Anyone who believes that an airliner that has been hijacked (and the new crew is bent on crashing into a target of opportunity) would be shot out of the sky by the US Air Force, hasn't really figured the numbers.

You have an aircraft travelling at about 600 mph, that would be able to deviate from its flight path for about ten minutes, could attack anything in a radius of 100 miles before any chance of interception. That puts almost any important target within its range before action could be taken. Add to that the amount of time it would take before the decision is made to destroy an aircraft (that is full of a couple hundred passengers) and you can see that, if the bad guys decide to repeat their performance of 9/11, hoping for a shoot-down is an impossible dream.

posted by: Michael Gersh on 12.24.03 at 02:44 PM [permalink]

The USS Tappahannock is one of the largest refuelers in our fleet-a giant floating gas can, if they pulled it off it would be a spectacular civilian AND military target.
Now that makes a ton of sense. I hope someone from the Administration is reading this, although since it's well known you get your information best by asking your staff, I fear not.
posted by: Andrew Lazarus on 12.24.03 at 02:44 PM [permalink]

Their attacks show they do not understand the United States. They can do nothing that will make us fear them, all they can do is make us angrier. Attacking our soil is an attack against our brothers and sisters, fathers and mothers, sons and daughters. We will take it personally, and rather cower in panic, we will hunt them down like beasts and destroy them. Do they think that any country is powerful enough to give shelter to out attackers? Americans aren't used to being afraid, don't really know how to be. You want to guide our actions, you'd better try to win our hearts and minds.. fear will not work on us, or to use another analogy, our nation is our temple, and it knows no borders but the mind. Worship at it, ignore it, but desecrate it and you will not be forgiven.

posted by: JasonStiletto on 12.24.03 at 02:44 PM [permalink]

With regard to anne.elks original post, such planning was done after 9/11. Just because Bush didn't tell anne about it, doesn't mean it didn't happen.

With regard to taking out a rural town leading to even more restrictions on our freedoms, that's silly. It's the soft people in the big cities that call for the government to protect them from the big bad Arab.

Piss off/frighten the rural folks and you got yourself a war. Ask the Germans what happens when the whole freakin' United States is angry with you. Ask the Japanese too.

It probably wouldn't be a good time to be an Arab in America, but that would be a lot better than being an Arab outside America.

Despite the yammering of the commie leftists (and I use that term with affection :), the Bush administration has conducted its war in a pretty restrained and professional manner. You dump a French airliner into a small town in rural America and the gloves are coming OFF. And it won't be Bush taking them off, it will be the public DEMANDING that we wipe these Oedipus emulating freaks.

It will be Total War, as only we can do it.

posted by: Gary Utter on 12.24.03 at 02:44 PM [permalink]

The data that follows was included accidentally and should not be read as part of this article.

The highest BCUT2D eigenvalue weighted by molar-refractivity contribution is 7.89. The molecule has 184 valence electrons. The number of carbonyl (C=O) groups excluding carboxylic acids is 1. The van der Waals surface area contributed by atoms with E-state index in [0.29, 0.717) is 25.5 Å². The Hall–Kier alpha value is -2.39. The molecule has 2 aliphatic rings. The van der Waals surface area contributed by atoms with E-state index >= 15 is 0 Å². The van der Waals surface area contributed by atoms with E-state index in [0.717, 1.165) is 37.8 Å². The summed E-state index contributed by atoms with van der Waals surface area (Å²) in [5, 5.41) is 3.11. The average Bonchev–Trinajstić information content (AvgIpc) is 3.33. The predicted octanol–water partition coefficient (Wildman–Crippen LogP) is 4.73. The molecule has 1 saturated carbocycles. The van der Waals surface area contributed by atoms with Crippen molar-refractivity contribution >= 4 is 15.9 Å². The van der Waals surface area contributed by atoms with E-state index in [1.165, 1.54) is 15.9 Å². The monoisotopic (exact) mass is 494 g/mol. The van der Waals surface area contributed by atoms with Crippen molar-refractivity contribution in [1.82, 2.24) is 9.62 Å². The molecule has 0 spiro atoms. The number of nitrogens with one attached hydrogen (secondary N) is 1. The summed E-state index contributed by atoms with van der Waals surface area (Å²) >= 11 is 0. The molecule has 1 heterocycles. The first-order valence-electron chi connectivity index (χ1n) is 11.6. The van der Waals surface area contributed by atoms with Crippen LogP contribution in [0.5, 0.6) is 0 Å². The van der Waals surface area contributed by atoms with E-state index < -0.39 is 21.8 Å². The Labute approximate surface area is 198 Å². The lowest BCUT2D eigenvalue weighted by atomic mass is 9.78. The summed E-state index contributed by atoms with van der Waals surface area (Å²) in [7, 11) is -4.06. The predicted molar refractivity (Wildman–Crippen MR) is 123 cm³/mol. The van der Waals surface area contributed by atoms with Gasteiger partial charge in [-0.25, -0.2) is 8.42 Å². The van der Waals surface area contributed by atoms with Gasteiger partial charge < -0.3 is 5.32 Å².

I believe that to be correct. The next time we get hit inside our borders, notice will be served to leadership of Iran and Syria that they WILL give up their Radicals or else.

Notice will be served INSIDE THEIR BORDERS this time.

posted by: Tim on 12.24.03 at 02:44 PM [permalink]

We have information but not much knowledge. This Air France stuff could be a ruse designed to mask real intelligence or not. Terrorists could have been apprehended and we might not know for days or not. Paris may be the most likely source for an incoming flight, or London or Frankfurt or Sao Paolo, or there is nothing really coming in by air, we might really think it is coming in by sea. The information we received today could be part of an elaborate deception scheme to lure terrorists out of hiding, or not.

posted by: Robert on 12.24.03 at 02:44 PM [permalink]

At this point, I doubt they really care what they hit, red state, blue state, Muslims or non, as long as they hit something. I think they think they'll eventually prod us into making a dumb move, which will start a glorious WWIII, in which Allah will make them victorious, possibly by making all the western nations nuke each other flat.
Kind of like poodles nipping at the ankles of the door-to-door nitroglycerine salesman.

posted by: Sarah e.g. on 12.24.03 at 02:44 PM [permalink]

Thanks for the tip on the USS Tappahannock.
There's also a Rappahannock County in Virginia which is close to DC and has a lot of government buildings.

posted by: John Tillinghast on 12.24.03 at 02:44 PM [permalink]

At the risk of sounding too "non-pussified," or "callous," I would like to say that I am not afraid of al Qaeda. I have more fear of my daughter playing that horrific Hillary Duff movie one more time than what Alfred E. Qaeda can do.

Why? Click on the name.

posted by: Ron Diamond on 12.24.03 at 02:44 PM [permalink]


posted by: Ron Diamond on 12.24.03 at 02:44 PM [permalink]

Hey Gary Utter,

While I agree with your passion, the commie pinko left in America has actually taken a sharp turn AGAINST the Islamists.

Oh, and Vote for Cooper!

posted by: Cooper on 12.24.03 at 02:44 PM [permalink]